Brands can still be awkward in social media.
The best thing I ever heard about brands in social media several years ago was, “It’s like watching your dad dance at a disco.” Marketers have gotten better about producing interesting things. Case in point: these great Vines by GE. And yet too they’re unable to deliver, no thanks to agencies bogged down in the need to bill hours. And when they do finally produce content, they often miss the mark with some truly head-scratching efforts.
Native ads are going nowhere.
Lots of people hate the term. That’s fair. But native advertising is more than a flavor of the month. Federated Media founder John Battelle, an early proponent of “conversational marketing,” sees their real opportunity in marrying the uniqueness of sponsored content with the efficient distribution of advertising technology systems. Every publisher you speak to has their own twist on native advertising. It’s regularly demanded of agencies, too, so they have no choice.
UX Abomination of the Week
Eric Franchi, cofounder of ad Undertone, came across this gem when clicking through on a tweeted photo. Yfrog, a photo-hosting site, decided that rather than serve the photo it would pair a link to the photo with two Google text ads.
Our Biggest Regret of the Week
Not sending Jack Marshall undercover to the many ad seller Hamptons summer houses.
3 Things We Wish We Wrote and You Should Read
An ode to Bezos
Of all the things written on the Washington Post’s sale, All Things D’s Kara Swisher’s “open letter” stands out. She began at the Post in the mailroom and rose through the ranks there. Her advice to Bezos: Embrace the disruptive power of the Internet. Safe bet Bezos is already there.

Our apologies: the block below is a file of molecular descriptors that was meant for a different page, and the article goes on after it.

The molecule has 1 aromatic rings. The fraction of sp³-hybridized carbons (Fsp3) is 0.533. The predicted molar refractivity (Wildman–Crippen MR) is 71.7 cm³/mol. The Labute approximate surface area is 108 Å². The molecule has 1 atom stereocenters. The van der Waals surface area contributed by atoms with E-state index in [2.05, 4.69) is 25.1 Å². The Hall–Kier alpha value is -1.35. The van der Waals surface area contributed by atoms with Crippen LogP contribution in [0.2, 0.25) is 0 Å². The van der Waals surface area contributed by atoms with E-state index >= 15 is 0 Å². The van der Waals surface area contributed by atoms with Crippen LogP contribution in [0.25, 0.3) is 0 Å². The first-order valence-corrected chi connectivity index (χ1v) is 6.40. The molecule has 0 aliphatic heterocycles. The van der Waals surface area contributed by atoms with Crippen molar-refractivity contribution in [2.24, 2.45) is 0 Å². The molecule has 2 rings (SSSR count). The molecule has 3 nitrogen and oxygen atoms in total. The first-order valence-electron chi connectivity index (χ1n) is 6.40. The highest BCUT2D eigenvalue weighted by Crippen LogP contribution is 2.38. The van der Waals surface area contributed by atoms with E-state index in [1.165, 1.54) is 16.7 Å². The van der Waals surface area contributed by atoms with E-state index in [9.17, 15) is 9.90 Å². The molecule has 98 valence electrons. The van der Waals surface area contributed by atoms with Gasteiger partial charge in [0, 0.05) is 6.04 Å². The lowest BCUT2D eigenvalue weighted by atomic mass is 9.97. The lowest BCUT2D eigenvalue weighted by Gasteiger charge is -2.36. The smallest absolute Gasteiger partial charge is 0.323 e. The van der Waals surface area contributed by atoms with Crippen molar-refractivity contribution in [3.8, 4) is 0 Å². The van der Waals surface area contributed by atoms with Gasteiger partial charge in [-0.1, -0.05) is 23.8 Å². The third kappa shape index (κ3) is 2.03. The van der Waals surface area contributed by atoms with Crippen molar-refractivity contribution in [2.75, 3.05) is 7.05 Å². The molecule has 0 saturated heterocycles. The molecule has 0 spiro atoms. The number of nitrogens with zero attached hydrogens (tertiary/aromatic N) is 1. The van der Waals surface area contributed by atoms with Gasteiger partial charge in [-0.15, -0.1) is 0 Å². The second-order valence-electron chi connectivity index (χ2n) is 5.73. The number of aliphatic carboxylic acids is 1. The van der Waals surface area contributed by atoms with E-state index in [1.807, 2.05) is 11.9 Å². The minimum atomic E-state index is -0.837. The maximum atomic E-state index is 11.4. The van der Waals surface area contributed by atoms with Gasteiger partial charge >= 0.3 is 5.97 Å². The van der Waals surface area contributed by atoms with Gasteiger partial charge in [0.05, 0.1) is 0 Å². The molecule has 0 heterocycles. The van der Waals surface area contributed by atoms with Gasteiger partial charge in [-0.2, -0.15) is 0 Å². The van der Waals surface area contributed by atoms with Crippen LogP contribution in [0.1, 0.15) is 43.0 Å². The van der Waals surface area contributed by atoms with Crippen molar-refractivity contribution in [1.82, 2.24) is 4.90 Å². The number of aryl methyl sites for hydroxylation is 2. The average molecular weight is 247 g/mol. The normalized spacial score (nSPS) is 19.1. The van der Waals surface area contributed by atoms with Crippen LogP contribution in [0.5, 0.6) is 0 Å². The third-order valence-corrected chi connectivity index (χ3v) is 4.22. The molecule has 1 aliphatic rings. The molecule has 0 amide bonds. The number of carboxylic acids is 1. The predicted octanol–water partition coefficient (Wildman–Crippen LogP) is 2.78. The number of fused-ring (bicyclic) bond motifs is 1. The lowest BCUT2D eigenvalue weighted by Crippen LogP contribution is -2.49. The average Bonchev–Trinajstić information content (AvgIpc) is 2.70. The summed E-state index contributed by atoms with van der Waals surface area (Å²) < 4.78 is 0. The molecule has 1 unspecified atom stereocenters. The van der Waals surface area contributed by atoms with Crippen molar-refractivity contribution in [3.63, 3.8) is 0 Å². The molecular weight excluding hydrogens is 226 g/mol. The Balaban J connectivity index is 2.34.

Brands often so earnestly want to “join the conversation” on Twitter that it’s easy to provoke a reaction. Just look at how many hashtag campaigns go awry. The WSJ takes a look at the pranksters who like nothing more than screwing with brands on Twitter.
This week, we were reminded of some much-needed perspective in the form of a great post by Linds Redding, an ad creative who passed away this year. Redding writes poignantly (and somewhat bitterly) about how creativity suffers due to the “satanic mills of productivity.” An important thought to consider in the age of mega holding companies.
More in Media
Google’s vp of global ads is confident that cookies will be gone from Chrome by the end of next year, despite all the challenges currently facing the ad market.
Mythbuster: How the inconsistent definition of click-through rates affects publishers and their advertisers
Some email newsletter platforms’ click-through rates are actually click-to-open rates, which are measured against the number of emails opened rather than the emails sent. But buyers seem to prefer it that way.
Publishers’ events businesses picked up pretty significantly during the back half of this year — and they will focus on sustaining that lift into 2024, according to Digiday+ Research.